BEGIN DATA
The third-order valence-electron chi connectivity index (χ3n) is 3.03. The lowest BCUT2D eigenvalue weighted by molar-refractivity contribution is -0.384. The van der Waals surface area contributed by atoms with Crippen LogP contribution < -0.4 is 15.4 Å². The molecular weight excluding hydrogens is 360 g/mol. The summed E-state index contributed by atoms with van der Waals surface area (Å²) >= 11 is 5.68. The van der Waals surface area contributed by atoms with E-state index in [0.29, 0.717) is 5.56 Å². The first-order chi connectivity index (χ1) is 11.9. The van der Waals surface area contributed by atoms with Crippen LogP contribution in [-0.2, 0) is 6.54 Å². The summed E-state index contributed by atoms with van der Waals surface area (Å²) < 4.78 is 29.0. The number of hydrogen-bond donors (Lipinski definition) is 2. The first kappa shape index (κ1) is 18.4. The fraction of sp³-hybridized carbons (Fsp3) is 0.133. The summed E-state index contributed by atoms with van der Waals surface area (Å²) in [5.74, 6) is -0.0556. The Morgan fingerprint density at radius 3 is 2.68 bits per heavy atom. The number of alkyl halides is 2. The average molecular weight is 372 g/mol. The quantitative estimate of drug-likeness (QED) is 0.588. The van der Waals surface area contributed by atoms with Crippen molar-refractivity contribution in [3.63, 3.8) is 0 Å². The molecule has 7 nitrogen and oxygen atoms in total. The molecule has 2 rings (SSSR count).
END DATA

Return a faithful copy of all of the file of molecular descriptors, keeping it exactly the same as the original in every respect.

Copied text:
The third-order valence-electron chi connectivity index (χ3n) is 3.03. The lowest BCUT2D eigenvalue weighted by molar-refractivity contribution is -0.384. The van der Waals surface area contributed by atoms with Crippen LogP contribution < -0.4 is 15.4 Å². The molecular weight excluding hydrogens is 360 g/mol. The summed E-state index contributed by atoms with van der Waals surface area (Å²) >= 11 is 5.68. The van der Waals surface area contributed by atoms with E-state index in [0.29, 0.717) is 5.56 Å². The first-order chi connectivity index (χ1) is 11.9. The van der Waals surface area contributed by atoms with Crippen LogP contribution in [-0.2, 0) is 6.54 Å². The summed E-state index contributed by atoms with van der Waals surface area (Å²) < 4.78 is 29.0. The number of hydrogen-bond donors (Lipinski definition) is 2. The first kappa shape index (κ1) is 18.4. The fraction of sp³-hybridized carbons (Fsp3) is 0.133. The summed E-state index contributed by atoms with van der Waals surface area (Å²) in [5.74, 6) is -0.0556. The Morgan fingerprint density at radius 3 is 2.68 bits per heavy atom. The number of alkyl halides is 2. The average molecular weight is 372 g/mol. The quantitative estimate of drug-likeness (QED) is 0.588. The van der Waals surface area contributed by atoms with Crippen molar-refractivity contribution in [3.63, 3.8) is 0 Å². The molecule has 7 nitrogen and oxygen atoms in total. The molecule has 2 rings (SSSR count).